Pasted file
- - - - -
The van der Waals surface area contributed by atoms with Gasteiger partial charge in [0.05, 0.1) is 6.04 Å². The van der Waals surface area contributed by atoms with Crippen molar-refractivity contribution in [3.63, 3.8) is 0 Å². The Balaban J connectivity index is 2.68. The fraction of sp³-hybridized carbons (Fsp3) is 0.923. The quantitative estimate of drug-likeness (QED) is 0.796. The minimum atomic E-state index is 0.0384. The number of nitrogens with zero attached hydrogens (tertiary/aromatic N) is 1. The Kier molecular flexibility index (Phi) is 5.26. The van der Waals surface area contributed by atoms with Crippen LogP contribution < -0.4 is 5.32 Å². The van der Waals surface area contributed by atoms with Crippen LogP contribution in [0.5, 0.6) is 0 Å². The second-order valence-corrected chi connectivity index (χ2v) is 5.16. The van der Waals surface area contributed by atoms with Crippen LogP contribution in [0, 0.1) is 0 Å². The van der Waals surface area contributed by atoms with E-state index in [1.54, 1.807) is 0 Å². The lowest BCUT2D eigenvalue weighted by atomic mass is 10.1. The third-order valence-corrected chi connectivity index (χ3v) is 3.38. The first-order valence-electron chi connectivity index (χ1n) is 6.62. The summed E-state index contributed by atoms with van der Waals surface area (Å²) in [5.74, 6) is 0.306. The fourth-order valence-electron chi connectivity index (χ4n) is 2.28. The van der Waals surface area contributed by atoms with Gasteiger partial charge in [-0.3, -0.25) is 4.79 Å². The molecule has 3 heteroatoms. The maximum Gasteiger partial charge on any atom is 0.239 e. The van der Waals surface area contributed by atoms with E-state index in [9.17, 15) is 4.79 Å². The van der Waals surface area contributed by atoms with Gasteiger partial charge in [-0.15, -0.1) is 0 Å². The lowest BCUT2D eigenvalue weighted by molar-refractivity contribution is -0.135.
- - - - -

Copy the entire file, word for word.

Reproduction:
The van der Waals surface area contributed by atoms with Gasteiger partial charge in [0.05, 0.1) is 6.04 Å². The van der Waals surface area contributed by atoms with Crippen molar-refractivity contribution in [3.63, 3.8) is 0 Å². The Balaban J connectivity index is 2.68. The fraction of sp³-hybridized carbons (Fsp3) is 0.923. The quantitative estimate of drug-likeness (QED) is 0.796. The minimum atomic E-state index is 0.0384. The number of nitrogens with zero attached hydrogens (tertiary/aromatic N) is 1. The Kier molecular flexibility index (Phi) is 5.26. The van der Waals surface area contributed by atoms with Crippen LogP contribution < -0.4 is 5.32 Å². The van der Waals surface area contributed by atoms with Crippen LogP contribution in [0.5, 0.6) is 0 Å². The second-order valence-corrected chi connectivity index (χ2v) is 5.16. The van der Waals surface area contributed by atoms with Crippen LogP contribution in [0, 0.1) is 0 Å². The van der Waals surface area contributed by atoms with E-state index in [1.54, 1.807) is 0 Å². The lowest BCUT2D eigenvalue weighted by atomic mass is 10.1. The third-order valence-corrected chi connectivity index (χ3v) is 3.38. The first-order valence-electron chi connectivity index (χ1n) is 6.62. The summed E-state index contributed by atoms with van der Waals surface area (Å²) in [5.74, 6) is 0.306. The fourth-order valence-electron chi connectivity index (χ4n) is 2.28. The van der Waals surface area contributed by atoms with Gasteiger partial charge in [-0.3, -0.25) is 4.79 Å². The molecule has 3 heteroatoms. The maximum Gasteiger partial charge on any atom is 0.239 e. The van der Waals surface area contributed by atoms with E-state index in [9.17, 15) is 4.79 Å². The van der Waals surface area contributed by atoms with Gasteiger partial charge in [-0.15, -0.1) is 0 Å². The lowest BCUT2D eigenvalue weighted by molar-refractivity contribution is -0.135.